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Fernandez v. Berryhill

United States District Court, E.D. Wisconsin

March 23, 2018

NANCY BERRYHILL, Acting Commissioner of Social Security, Defendant.


          NANCY JOSEPH United States Magistrate Judge.

         On October 24, 2016, I granted the parties' joint request to remand this case for further administrative proceedings pursuant to 42 U.S.C. § 405(g), sentence four. (Docket # 20.) I granted Fernandez's request for attorney's fees under the Equal Access to Justice Act on December 12, 2016 and awarded $5, 300.00. (Docket # 24.) On remand, another hearing was conducted and the Administrative Law Judge issued a fully favorable decision finding Fernandez disabled as of June 6, 2014. (Docket # 25-2 at 3.) The Social Security Administration determined that Fernandez was due $43, 040.00 in past-due benefits. (Docket # 25 at 2.)

         Fernandez signed an agreement with his attorney that entitled his attorney to 25% of the past-due benefits award. (Docket # 25-1.) The Administration has withheld $10, 760.00 from Fernandez's past-due benefits (25% of $43, 040.00 is $10, 760.00). (Docket # 25-2 at 4.) Fernandez's daughter also received past-due benefits in the amount of $23, 542.00, 25% of which is $5, 885.50. (Docket # 25-3.) Fernandez states that Attorney David Hudec represented Fernandez at the administrative level and requested and was approved for $6, 000.00 in administrative fees. (Docket # 25 at 2.) Thus, although Fernandez agreed to pay counsel 25% of all past-due benefits awarded to him, and 25% of all past-due benefits (Fernandez's award plus his daughter's award) is $16, 645.50, in the interest of not exceeding 25% of Fernandez's past-due benefits, counsel is requesting the remaining $10, 645.50 in attorney's fees. (Id.) Fernandez notes that he is entitled to a refund from counsel of the $5, 300.00 awarded in EAJA fees. (Id.) Fernandez states that his motion is unopposed by the Commissioner. (Docket # 25 at 4.)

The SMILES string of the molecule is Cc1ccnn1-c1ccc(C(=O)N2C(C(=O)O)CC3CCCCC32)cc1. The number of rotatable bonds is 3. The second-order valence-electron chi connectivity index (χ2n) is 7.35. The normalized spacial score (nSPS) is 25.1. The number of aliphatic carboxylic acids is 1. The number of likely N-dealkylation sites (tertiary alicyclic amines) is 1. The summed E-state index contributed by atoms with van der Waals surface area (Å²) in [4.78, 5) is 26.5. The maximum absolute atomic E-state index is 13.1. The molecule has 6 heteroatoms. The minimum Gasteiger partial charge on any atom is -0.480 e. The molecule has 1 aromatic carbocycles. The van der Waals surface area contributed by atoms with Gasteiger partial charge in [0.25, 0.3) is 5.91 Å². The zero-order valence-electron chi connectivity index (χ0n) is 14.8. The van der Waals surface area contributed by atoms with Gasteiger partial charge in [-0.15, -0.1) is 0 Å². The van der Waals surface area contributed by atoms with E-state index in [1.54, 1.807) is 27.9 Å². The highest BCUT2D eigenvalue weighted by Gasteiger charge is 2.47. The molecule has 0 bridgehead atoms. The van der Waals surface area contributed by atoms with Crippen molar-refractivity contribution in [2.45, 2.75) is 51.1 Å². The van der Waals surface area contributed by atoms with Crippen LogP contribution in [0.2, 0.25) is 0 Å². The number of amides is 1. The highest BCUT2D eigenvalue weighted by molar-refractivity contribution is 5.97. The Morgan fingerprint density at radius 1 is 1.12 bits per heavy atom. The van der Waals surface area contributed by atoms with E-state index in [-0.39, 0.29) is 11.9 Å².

An attorney who succeeds in obtaining benefits for a social security claimant may recover fees pursuant to 42 U.S.C. § 406. Section 406(a) governs fees for representation in administrative proceedings before the Social Security Administration (“SSA”); § 406(b) controls fees for representation in federal court. Kopulos v. Barnhart, 318 F.Supp.2d 657, 660 (N.D. Ill. 2004) (citing Gisbrecht v. Barnhart, 535 U.S. 789, 794 (2002)). The statute provides for a “reasonable fee” not to exceed 25% of the past-due benefits awarded to the claimant. Id. at 661. Such fees are deducted from the claimant's retroactive benefits; they do not constitute an award against the government. Id.

         If the attorney previously obtained fees from the government under the EAJA for work performed in court, such award offsets the allowable fee under § 406(b). Id. at 664; see also Hanrahan v. Shalala, 831 F.Supp. 1440, 1452 (E.D. Wis. 1993) (stating that “when attorney's fees are awarded under both the SSA and the EAJA for the same services, an attorney is entitled to keep the larger fee but must return the smaller fee to the claimant”).